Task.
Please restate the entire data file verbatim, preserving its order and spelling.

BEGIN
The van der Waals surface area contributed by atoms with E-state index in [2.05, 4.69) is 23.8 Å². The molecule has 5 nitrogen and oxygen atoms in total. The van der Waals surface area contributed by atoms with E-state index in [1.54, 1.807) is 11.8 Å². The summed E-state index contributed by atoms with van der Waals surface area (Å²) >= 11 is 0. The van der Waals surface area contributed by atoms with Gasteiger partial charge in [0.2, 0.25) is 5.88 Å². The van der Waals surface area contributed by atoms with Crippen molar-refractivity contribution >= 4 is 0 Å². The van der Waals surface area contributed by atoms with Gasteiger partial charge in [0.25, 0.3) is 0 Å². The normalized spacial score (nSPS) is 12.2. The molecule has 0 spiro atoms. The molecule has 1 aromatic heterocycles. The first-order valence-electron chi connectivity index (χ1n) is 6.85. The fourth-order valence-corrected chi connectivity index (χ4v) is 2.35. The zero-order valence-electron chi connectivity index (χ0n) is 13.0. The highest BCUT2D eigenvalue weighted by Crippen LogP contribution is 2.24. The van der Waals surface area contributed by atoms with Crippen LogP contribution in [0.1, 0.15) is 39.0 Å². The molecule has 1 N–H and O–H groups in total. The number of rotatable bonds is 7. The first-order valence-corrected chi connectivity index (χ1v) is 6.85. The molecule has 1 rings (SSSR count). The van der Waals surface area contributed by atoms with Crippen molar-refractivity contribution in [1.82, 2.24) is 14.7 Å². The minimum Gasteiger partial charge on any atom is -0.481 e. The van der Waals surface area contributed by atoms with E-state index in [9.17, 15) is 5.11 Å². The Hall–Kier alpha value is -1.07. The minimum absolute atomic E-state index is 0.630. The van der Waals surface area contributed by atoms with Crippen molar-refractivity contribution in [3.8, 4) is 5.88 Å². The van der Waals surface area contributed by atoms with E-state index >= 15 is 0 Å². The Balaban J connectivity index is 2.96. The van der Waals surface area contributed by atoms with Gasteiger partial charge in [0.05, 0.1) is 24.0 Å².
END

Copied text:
The van der Waals surface area contributed by atoms with E-state index in [2.05, 4.69) is 23.8 Å². The molecule has 5 nitrogen and oxygen atoms in total. The van der Waals surface area contributed by atoms with E-state index in [1.54, 1.807) is 11.8 Å². The summed E-state index contributed by atoms with van der Waals surface area (Å²) >= 11 is 0. The van der Waals surface area contributed by atoms with Gasteiger partial charge in [0.2, 0.25) is 5.88 Å². The van der Waals surface area contributed by atoms with Crippen molar-refractivity contribution >= 4 is 0 Å². The van der Waals surface area contributed by atoms with Gasteiger partial charge in [0.25, 0.3) is 0 Å². The normalized spacial score (nSPS) is 12.2. The molecule has 0 spiro atoms. The molecule has 1 aromatic heterocycles. The first-order valence-electron chi connectivity index (χ1n) is 6.85. The fourth-order valence-corrected chi connectivity index (χ4v) is 2.35. The zero-order valence-electron chi connectivity index (χ0n) is 13.0. The highest BCUT2D eigenvalue weighted by Crippen LogP contribution is 2.24. The van der Waals surface area contributed by atoms with Crippen LogP contribution in [0.1, 0.15) is 39.0 Å². The molecule has 1 N–H and O–H groups in total. The number of rotatable bonds is 7. The first-order valence-corrected chi connectivity index (χ1v) is 6.85. The molecule has 1 rings (SSSR count). The van der Waals surface area contributed by atoms with Crippen molar-refractivity contribution in [1.82, 2.24) is 14.7 Å². The minimum Gasteiger partial charge on any atom is -0.481 e. The van der Waals surface area contributed by atoms with E-state index in [9.17, 15) is 5.11 Å². The Hall–Kier alpha value is -1.07. The minimum absolute atomic E-state index is 0.630. The van der Waals surface area contributed by atoms with Crippen molar-refractivity contribution in [3.8, 4) is 5.88 Å². The van der Waals surface area contributed by atoms with E-state index >= 15 is 0 Å². The Balaban J connectivity index is 2.96. The van der Waals surface area contributed by atoms with Gasteiger partial charge in [0.05, 0.1) is 24.0 Å².